Plus, everything else you need to know about the supplement.
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Woman Drinking Protein Supplement Creatine after Training
Credit: Mattia / Stocksy

Finding the right balance between nutrition and exercise is key for any fitness goal. Yet, some people argue that nutrition is even more important than physical exercise. Proper nutrition doesn't just come from the foods you eat, but also in supplements if that's something you opt to use or your doctor recommends it.

As of late, a buzzy supplement that's taken over #fitnesstok, the health and wellness corner on TikTok, is creatine. While creatine itself isn't a new supplement or unknown to many in the fitness space, it's recently skyrocketed in popularity on social media with more than one billion views under the hashtag #creatine on TikTok alone. Users on the platform are posting transformative videos highlighting how creatine supplements have contributed to their successes in building muscle. But are these gains really thanks to creatine? And is the supplement safe for everyone to take?

Ahead, experts answer those questions and more, including "what does creatine do?" and "should you take creatine before or after a workout?"

What Is Creatine?

Creatine is an amino acid naturally found in the muscles and brain, according to Stevie Lyn Smith, R.D.N., C.S.S.D., C.D.N., a registered sports dietician. It provides energy for muscle contraction, and "does this more quickly than any other compound, including glucose and glycogen," adds Smith. (FYI, glucose is generally thought of as the body's first choice for readily available energy. Glycogen is the unused glucose that is stored for later use.) This makes creatine the ideal source of energy for high-intensity and strength-based workouts, she explains. (Related: The 10 Best Vitamins and Nutrients That Help Boost Muscle Growth)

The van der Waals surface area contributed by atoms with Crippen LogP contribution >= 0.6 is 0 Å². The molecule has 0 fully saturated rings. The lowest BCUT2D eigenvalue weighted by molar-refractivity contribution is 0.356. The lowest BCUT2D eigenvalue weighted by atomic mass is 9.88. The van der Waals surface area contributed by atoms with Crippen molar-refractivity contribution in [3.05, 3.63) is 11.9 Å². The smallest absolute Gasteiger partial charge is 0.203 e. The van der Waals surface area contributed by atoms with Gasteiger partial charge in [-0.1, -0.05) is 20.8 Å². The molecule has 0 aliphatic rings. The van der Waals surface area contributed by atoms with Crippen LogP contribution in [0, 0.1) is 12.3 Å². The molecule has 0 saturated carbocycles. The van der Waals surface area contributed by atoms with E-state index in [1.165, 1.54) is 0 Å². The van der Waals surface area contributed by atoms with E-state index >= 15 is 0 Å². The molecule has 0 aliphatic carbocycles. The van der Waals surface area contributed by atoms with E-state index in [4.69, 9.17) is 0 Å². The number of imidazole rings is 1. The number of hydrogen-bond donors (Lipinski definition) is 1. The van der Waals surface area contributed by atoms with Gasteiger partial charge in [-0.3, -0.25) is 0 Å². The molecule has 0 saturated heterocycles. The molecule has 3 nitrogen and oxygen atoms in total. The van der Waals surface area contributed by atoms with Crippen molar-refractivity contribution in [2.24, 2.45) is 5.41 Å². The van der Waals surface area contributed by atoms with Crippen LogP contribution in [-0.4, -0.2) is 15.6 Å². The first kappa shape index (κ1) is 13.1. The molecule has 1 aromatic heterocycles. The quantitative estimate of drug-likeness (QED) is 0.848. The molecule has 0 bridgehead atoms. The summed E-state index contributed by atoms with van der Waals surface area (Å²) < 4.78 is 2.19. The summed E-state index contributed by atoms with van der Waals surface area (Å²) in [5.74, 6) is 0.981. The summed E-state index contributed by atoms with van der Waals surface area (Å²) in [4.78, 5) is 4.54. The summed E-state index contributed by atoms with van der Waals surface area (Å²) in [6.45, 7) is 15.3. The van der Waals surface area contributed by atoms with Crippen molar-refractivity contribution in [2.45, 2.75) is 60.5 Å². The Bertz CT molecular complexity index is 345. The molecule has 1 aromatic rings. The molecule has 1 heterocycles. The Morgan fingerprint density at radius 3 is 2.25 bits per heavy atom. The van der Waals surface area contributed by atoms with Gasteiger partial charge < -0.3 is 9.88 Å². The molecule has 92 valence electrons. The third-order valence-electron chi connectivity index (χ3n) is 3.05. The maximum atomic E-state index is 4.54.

About 95 percent of creatine is stored in the skeletal muscle of your body, while the rest is in the brain and other tissues, according to the Cleveland Clinic. In addition to being made by your body — in fact, your liver, kidneys, and pancreas make about 1 gram of creatine per day, according to the Mayo Clinic — "it's also [found and] consumed via fish and [red] meat," says Smith. Those who eat a standard omnivorous diet [meat and plants] typically consume about 1 to 2 grams of creatine a day because it's found in milk, meat, chicken, and seafood, according to the Cleveland Clinic. And since vegans and vegetarians don't eat any meat, they naturally have lower stores of the amino acid and thus, may benefit from taking a creatine supplement.

What Are the Benefits of Creatine Supplements?

Improves Fitness Performance